Should You Like Ascendant Resources Inc.’s (TSE:ASND) High Return On Capital Employed?

Today we are going to look at Ascendant Resources Inc. (TSE:ASND) to see whether it might be an attractive investment prospect. To be precise, we’ll consider its Return On Capital Employed (ROCE), as that will inform our view of the quality of the business.

First of all, we’ll work out how to calculate ROCE. Second, we’ll look at its ROCE compared to similar companies. Last but not least, we’ll look at what impact its current liabilities have on its ROCE.

What is Return On Capital Employed (ROCE)?

ROCE is a measure of a company’s yearly pre-tax profit (its return), relative to the capital employed in the business. In general, businesses with a higher ROCE are usually better quality. In brief, it is a useful tool, but it is not without drawbacks. Renowned investment researcher Michael Mauboussin has suggested that a high ROCE can indicate that ‘one dollar invested in the company generates value of more than one dollar’.

So, How Do We Calculate ROCE?

The formula for calculating the return on capital employed is:

Return on Capital Employed = Earnings Before Interest and Tax (EBIT) ÷ (Total Assets – Current Liabilities)

Or for Ascendant Resources:

0.16 = -US$8.1m ÷ (US$67m – US$24m) (Based on the trailing twelve months to September 2018.)

So, Ascendant Resources has an ROCE of 16%.

Check out our latest analysis for Ascendant Resources

Does Ascendant Resources Have A Good ROCE?

One way to assess ROCE is to compare similar companies. In our analysis, Ascendant Resources’s ROCE is meaningfully higher than the 2.2% average in the Metals and Mining industry. I think that’s good to see, since it implies the company is better than other companies at making the most of its capital. Independently of how Ascendant Resources compares to its industry, its ROCE in absolute terms appears decent, and the company may be worthy of closer investigation.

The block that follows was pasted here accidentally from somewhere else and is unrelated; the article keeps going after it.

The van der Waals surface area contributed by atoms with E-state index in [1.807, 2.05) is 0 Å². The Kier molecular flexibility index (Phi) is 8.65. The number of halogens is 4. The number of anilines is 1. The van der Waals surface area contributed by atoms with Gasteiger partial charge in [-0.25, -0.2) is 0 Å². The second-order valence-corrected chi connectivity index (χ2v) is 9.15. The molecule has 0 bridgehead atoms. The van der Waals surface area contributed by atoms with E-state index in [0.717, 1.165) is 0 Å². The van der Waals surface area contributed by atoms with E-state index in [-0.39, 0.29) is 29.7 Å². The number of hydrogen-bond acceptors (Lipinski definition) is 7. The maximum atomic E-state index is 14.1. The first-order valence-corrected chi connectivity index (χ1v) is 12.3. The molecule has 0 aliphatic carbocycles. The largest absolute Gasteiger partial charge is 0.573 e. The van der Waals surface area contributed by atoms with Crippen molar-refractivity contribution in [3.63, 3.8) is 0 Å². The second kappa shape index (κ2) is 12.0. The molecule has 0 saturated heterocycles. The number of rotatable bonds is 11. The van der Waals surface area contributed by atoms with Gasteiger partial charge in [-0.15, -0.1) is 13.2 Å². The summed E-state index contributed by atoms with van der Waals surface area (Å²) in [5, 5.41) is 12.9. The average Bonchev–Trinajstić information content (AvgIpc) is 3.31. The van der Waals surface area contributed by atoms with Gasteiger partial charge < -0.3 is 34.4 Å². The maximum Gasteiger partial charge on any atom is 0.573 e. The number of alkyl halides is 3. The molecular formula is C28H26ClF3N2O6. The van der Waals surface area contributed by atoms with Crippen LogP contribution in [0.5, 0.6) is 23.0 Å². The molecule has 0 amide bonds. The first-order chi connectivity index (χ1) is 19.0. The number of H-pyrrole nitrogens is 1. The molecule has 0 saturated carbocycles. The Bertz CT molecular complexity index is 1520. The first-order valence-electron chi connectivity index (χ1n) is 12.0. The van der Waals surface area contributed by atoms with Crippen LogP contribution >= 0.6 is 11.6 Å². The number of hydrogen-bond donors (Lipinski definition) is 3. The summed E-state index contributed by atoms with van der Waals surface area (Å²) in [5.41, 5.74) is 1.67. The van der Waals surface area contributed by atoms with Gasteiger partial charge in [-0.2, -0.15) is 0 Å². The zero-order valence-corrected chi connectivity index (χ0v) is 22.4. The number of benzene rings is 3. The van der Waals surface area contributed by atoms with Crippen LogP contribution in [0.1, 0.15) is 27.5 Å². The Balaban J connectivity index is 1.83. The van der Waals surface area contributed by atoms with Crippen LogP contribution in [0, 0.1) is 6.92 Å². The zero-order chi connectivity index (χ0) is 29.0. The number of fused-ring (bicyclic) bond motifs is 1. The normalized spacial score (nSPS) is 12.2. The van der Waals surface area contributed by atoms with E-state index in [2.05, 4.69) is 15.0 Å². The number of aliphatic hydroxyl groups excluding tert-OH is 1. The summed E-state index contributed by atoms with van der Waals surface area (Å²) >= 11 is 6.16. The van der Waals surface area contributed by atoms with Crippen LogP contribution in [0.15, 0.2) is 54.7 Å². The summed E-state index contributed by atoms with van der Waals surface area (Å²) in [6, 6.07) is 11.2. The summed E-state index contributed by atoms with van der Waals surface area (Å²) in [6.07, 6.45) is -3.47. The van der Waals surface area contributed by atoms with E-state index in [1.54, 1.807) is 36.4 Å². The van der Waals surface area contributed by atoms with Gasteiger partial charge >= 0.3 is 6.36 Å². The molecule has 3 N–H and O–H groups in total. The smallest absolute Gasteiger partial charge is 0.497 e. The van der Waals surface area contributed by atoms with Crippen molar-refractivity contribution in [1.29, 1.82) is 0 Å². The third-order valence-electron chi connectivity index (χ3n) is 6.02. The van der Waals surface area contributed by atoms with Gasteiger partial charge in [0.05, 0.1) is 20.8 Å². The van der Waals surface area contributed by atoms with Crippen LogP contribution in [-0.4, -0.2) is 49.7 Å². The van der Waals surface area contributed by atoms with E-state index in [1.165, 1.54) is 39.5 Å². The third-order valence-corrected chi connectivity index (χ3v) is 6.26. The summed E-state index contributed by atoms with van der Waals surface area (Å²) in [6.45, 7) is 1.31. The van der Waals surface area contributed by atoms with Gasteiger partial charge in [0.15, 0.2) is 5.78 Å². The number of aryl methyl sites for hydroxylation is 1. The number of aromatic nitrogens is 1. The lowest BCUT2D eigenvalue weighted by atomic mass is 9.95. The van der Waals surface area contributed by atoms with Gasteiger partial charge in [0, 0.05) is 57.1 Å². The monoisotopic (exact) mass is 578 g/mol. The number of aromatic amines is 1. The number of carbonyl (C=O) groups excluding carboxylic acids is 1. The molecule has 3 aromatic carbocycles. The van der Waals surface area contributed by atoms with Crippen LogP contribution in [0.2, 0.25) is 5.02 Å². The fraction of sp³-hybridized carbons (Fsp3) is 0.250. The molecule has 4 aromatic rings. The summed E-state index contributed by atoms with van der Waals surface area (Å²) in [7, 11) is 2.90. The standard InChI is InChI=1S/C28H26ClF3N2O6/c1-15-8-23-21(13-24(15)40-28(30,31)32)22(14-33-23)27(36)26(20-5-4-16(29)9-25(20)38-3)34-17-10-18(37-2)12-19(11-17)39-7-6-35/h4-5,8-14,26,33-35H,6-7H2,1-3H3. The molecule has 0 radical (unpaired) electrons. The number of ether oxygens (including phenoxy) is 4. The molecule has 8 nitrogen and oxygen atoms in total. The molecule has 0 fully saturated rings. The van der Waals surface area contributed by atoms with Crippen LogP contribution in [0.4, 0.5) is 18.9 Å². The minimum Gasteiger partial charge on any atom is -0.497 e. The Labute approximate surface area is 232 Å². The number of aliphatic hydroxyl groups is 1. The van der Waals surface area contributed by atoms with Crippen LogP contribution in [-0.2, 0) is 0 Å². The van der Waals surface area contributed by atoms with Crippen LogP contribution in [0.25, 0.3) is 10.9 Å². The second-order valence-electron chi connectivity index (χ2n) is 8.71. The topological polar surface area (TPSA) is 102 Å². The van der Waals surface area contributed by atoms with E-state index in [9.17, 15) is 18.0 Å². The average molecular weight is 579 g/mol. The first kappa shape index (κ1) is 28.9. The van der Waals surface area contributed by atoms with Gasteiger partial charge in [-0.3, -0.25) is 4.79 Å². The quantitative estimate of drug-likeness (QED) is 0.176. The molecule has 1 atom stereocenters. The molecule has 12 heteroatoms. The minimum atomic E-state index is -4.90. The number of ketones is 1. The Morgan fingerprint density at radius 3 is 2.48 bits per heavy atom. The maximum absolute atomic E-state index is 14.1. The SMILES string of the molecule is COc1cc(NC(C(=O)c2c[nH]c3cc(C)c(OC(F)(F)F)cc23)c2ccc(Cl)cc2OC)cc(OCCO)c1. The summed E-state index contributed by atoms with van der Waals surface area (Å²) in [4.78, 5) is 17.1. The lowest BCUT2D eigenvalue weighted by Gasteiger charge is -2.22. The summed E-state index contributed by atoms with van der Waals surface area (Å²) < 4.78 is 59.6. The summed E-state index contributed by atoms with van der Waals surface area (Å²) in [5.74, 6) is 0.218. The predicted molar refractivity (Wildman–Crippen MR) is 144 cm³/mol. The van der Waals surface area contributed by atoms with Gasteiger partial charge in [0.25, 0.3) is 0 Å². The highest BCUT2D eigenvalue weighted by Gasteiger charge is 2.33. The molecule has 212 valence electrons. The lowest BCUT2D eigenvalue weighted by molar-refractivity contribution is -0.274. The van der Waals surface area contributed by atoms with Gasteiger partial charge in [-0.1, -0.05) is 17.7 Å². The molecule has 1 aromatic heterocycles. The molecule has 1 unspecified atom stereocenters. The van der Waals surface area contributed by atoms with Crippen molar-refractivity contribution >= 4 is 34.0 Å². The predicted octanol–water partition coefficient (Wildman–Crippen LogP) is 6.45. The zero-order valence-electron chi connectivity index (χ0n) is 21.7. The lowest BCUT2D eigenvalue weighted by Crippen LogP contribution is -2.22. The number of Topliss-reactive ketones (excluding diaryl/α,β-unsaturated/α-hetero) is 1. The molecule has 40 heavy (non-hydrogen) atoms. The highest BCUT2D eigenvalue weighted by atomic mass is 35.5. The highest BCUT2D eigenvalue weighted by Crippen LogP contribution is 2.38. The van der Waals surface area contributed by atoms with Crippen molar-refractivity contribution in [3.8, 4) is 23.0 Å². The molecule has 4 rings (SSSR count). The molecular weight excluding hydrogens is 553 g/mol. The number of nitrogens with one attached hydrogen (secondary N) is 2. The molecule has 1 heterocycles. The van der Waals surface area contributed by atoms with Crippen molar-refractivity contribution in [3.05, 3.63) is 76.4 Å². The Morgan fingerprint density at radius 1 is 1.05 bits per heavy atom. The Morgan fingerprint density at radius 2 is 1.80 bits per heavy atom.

TSX:ASND Past Revenue and Net Income, March 4th 2019
TSX:ASND Past Revenue and Net Income, March 4th 2019

It is important to remember that ROCE shows past performance, and is not necessarily predictive. Companies in cyclical industries can be difficult to understand using ROCE, as returns typically look high during boom times, and low during busts. This is because ROCE only looks at one year, instead of considering returns across a whole cycle. We note Ascendant Resources could be considered a cyclical business. What happens in the future is pretty important for investors, so we have prepared a free report on analyst forecasts for Ascendant Resources.

How Ascendant Resources’s Current Liabilities Impact Its ROCE

Liabilities, such as supplier bills and bank overdrafts, are referred to as current liabilities if they need to be paid within 12 months. Due to the way ROCE is calculated, a high level of current liabilities makes a company look as though it has less capital employed, and thus can (sometimes unfairly) boost the ROCE. To counter this, investors can check if a company has high current liabilities relative to total assets.

Ascendant Resources has total assets of US$67m and current liabilities of US$24m. Therefore its current liabilities are equivalent to approximately 36% of its total assets. With this level of current liabilities, Ascendant Resources’s ROCE is boosted somewhat.

The Bottom Line On Ascendant Resources’s ROCE

Ascendant Resources’s ROCE does look good, but the level of current liabilities also contribute to that. Of course you might be able to find a better stock than Ascendant Resources. So you may wish to see this free collection of other companies that have grown earnings strongly.

If you like to buy stocks alongside management, then you might just love this free list of companies. (Hint: insiders have been buying them).

We aim to bring you long-term focused research analysis driven by fundamental data. Note that our analysis may not factor in the latest price-sensitive company announcements or qualitative material.

If you spot an error that warrants correction, please contact the editor at editorial-team@simplywallst.com. This article by Simply Wall St is general in nature. It does not constitute a recommendation to buy or sell any stock, and does not take account of your objectives, or your financial situation. Simply Wall St has no position in the stocks mentioned. Thank you for reading.